Romney’s attribution of isolationism to Confucious becomes clear, however, when he explains that China’s “ancient culture” is what led them to reject technology, likening its effect on China to the Koran’s effect on the Ottoman Empire or Catholicism’s effect on Spain and Portugal.

When Romney goes on to distill the common causes of all these declines, he focuses on three things: (1) the isolation from markets and therefore ideas, (2) “profligate spending” made possible by “easy money” from pillaging, and finally, (3) culture. Drawing loosely on the ideas of historian David Landes, Romney writes,

Just as Islamic culture rejected foreign influence, so the Ottomans rejected foreign technology. The religious beliefs of the Spanish and Portuguese led them to deny foreign discovery and innovation. China’s economic isolation was the logical extension of its rejection of cultural diversity. And the British culture of order, organization, and rigid structure – once assets in Britain’s conquest of nations in the undeveloped world, may have prevented it from developing the risk-taking approach and entrepreneurialism critical in free markets. Culture did indeed make a difference. (41)

Romney explains that all these potential problems exist for us too, and we can only succeed if we do not give in to spending “easy money,” protectionism, or abandoning “the culture that led us to become the world’s greatest nation.”

What Romney is doing here, I think, is simplifying a whole range of historical and cultural processes in order to both attribute the fall of all empires to things that happened during the European Middle Ages and create a simple narrative that he can use to make the case for a certain policies here and now. Using the Middle Ages as a sort of blank canvas onto which such a narrative can be written is both tempting and dangerous, as many scholars have argued.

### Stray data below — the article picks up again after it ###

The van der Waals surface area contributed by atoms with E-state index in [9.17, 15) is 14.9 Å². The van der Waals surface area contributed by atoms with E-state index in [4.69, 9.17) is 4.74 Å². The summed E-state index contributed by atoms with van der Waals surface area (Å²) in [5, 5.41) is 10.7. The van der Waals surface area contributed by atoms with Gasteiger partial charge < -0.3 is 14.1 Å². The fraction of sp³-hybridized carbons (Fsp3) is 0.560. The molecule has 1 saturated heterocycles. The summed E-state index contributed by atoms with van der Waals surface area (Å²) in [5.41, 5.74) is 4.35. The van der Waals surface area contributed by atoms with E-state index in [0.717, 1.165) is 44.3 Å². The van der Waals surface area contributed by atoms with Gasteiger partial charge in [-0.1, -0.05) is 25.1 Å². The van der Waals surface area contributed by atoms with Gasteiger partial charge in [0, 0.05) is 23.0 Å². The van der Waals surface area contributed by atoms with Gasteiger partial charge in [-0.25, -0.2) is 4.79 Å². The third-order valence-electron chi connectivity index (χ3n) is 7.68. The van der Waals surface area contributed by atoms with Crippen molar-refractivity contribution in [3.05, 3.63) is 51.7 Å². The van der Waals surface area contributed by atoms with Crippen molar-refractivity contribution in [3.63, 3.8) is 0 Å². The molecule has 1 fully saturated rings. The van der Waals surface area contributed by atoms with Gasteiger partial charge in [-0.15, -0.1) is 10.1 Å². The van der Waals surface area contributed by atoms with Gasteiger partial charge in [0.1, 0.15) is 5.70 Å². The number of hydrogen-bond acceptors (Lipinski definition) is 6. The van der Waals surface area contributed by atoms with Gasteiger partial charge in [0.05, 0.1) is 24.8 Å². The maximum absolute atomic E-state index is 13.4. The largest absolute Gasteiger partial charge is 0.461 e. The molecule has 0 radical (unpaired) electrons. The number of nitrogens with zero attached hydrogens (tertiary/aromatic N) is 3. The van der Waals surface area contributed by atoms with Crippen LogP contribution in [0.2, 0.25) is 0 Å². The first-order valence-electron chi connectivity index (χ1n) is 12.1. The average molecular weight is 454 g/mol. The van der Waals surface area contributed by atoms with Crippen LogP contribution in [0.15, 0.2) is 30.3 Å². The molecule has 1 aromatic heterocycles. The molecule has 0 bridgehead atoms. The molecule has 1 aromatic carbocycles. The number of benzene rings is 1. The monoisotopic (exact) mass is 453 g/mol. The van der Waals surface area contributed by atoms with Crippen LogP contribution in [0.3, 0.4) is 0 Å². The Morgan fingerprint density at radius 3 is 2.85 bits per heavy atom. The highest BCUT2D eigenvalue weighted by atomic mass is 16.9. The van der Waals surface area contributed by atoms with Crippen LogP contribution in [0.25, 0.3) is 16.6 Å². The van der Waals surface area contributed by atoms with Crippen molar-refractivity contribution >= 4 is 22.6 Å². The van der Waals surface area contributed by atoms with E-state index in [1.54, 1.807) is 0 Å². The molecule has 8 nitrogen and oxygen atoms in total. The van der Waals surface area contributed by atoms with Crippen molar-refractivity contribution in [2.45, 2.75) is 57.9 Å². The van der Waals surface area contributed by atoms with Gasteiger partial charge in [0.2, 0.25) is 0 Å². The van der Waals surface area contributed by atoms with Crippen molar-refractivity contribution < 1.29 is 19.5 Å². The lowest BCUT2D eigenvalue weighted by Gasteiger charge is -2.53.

This appropriation of the Middle Ages proved more dangerous for Romney’s campaign than they might have expected, though. Although his book drew little public attention –despite debuting at #1 on the NY Times bestseller list, it had only sold about 100,00 copies 18 months later – his campaign’s comments drew a great deal. After the initial comments made by the anonymous spokesperson on July 24, a number of news outlets commented on the gaffe, and Salon columnist Joan Walsh wrote a piece titled “What’s Wrong with Mitt Romney?”

Comedian Stephen Colbert took on the campaign’s words more directly on his show on July 25 (“Mitt Romney’s Anglo-Saxon Connection“).

Colbert is known as an aficionado of popular medievalism and an extremely enthusiastic Tolkien fan, and has on occasion spoken Old English on his show. His segment on the Romney campaign’s words included this statement: “We must acknowledge our common Anglo-Saxon heritage, but what about our shared Battle of Hastings heritage, when our shared French Norman heritage conquered our shared Anglo-Saxon heritage by shooting an arrow through our shared King Harold’s eye?”

Although Nielsen ratings put Colbert’s viewership around 2 million, those ratings do not yet account for viewers that watch online, a growing number. More importantly, Colbert’s segment on “our shared Anglo-Saxon heritage” was re-broadcast on cable news networks and linked to from various online news sources and blogs. Although Romney campaign spokeswoman Amanda Henneberg had already disavowed the comments by the time Colbert’s show aired, saying “If anyone said that, they weren’t reflecting the views of Gov. Romney or anyone inside the campaign,” journalists around the world continued to mention the incident while covering Romney’s overseas trip. A google search for “Colbert Report Mitt Romney Anglo-Saxon” turns up 918,000 hits, including some news stories from weeks after the incident.

So although Mitt Romney did what many others have done before him, this time popular culture – something that was really a small segment of popular culture – not only directed attention to it, but, I think, kept the incident in the public mind for much longer than other political gaffes of equal weight. Does the rise of popular medievalism mean that political uses of the Middle Ages are going to be harder to get away with? Does this somehow indicate a shift in the way the ideas of “popular” culture and academic or intellectual culture relate to each other?